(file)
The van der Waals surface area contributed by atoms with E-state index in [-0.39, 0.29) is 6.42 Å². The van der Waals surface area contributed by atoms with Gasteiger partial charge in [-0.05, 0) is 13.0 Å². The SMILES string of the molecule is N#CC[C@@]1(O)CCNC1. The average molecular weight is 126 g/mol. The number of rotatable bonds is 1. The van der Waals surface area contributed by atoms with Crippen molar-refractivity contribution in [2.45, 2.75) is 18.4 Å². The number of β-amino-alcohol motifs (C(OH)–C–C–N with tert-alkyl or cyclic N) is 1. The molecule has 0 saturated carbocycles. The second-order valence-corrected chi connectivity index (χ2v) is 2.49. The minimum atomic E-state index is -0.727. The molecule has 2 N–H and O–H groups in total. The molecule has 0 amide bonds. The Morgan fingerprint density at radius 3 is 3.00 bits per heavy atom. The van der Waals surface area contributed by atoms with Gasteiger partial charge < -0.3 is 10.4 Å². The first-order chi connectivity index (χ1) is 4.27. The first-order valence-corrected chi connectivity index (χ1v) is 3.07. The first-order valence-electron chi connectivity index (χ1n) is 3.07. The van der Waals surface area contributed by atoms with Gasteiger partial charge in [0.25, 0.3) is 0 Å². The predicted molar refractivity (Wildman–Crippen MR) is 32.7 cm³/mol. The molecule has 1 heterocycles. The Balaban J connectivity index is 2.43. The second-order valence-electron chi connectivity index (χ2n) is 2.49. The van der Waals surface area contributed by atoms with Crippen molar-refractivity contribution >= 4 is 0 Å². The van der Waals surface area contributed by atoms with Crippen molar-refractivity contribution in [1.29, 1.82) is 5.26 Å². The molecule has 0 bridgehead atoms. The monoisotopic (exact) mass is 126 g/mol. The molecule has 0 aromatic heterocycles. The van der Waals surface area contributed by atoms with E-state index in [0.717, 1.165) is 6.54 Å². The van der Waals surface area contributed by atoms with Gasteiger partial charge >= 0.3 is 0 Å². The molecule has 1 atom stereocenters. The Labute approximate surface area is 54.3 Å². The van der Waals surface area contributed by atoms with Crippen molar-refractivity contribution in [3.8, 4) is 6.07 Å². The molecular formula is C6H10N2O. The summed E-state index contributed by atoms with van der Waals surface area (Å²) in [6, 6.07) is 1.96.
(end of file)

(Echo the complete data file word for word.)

The van der Waals surface area contributed by atoms with E-state index in [-0.39, 0.29) is 6.42 Å². The van der Waals surface area contributed by atoms with Gasteiger partial charge in [-0.05, 0) is 13.0 Å². The SMILES string of the molecule is N#CC[C@@]1(O)CCNC1. The average molecular weight is 126 g/mol. The number of rotatable bonds is 1. The van der Waals surface area contributed by atoms with Crippen molar-refractivity contribution in [2.45, 2.75) is 18.4 Å². The number of β-amino-alcohol motifs (C(OH)–C–C–N with tert-alkyl or cyclic N) is 1. The molecule has 0 saturated carbocycles. The second-order valence-corrected chi connectivity index (χ2v) is 2.49. The minimum atomic E-state index is -0.727. The molecule has 2 N–H and O–H groups in total. The molecule has 0 amide bonds. The Morgan fingerprint density at radius 3 is 3.00 bits per heavy atom. The van der Waals surface area contributed by atoms with Gasteiger partial charge < -0.3 is 10.4 Å². The first-order chi connectivity index (χ1) is 4.27. The first-order valence-corrected chi connectivity index (χ1v) is 3.07. The first-order valence-electron chi connectivity index (χ1n) is 3.07. The van der Waals surface area contributed by atoms with Gasteiger partial charge in [0.25, 0.3) is 0 Å². The predicted molar refractivity (Wildman–Crippen MR) is 32.7 cm³/mol. The molecule has 1 heterocycles. The Balaban J connectivity index is 2.43. The second-order valence-electron chi connectivity index (χ2n) is 2.49. The van der Waals surface area contributed by atoms with Crippen molar-refractivity contribution >= 4 is 0 Å². The van der Waals surface area contributed by atoms with Crippen molar-refractivity contribution in [1.29, 1.82) is 5.26 Å². The molecule has 0 bridgehead atoms. The monoisotopic (exact) mass is 126 g/mol. The molecule has 0 aromatic heterocycles. The van der Waals surface area contributed by atoms with E-state index in [0.717, 1.165) is 6.54 Å². The van der Waals surface area contributed by atoms with Gasteiger partial charge >= 0.3 is 0 Å². The molecule has 1 atom stereocenters. The Labute approximate surface area is 54.3 Å². The van der Waals surface area contributed by atoms with Crippen molar-refractivity contribution in [3.8, 4) is 6.07 Å². The molecular formula is C6H10N2O. The summed E-state index contributed by atoms with van der Waals surface area (Å²) in [6, 6.07) is 1.96.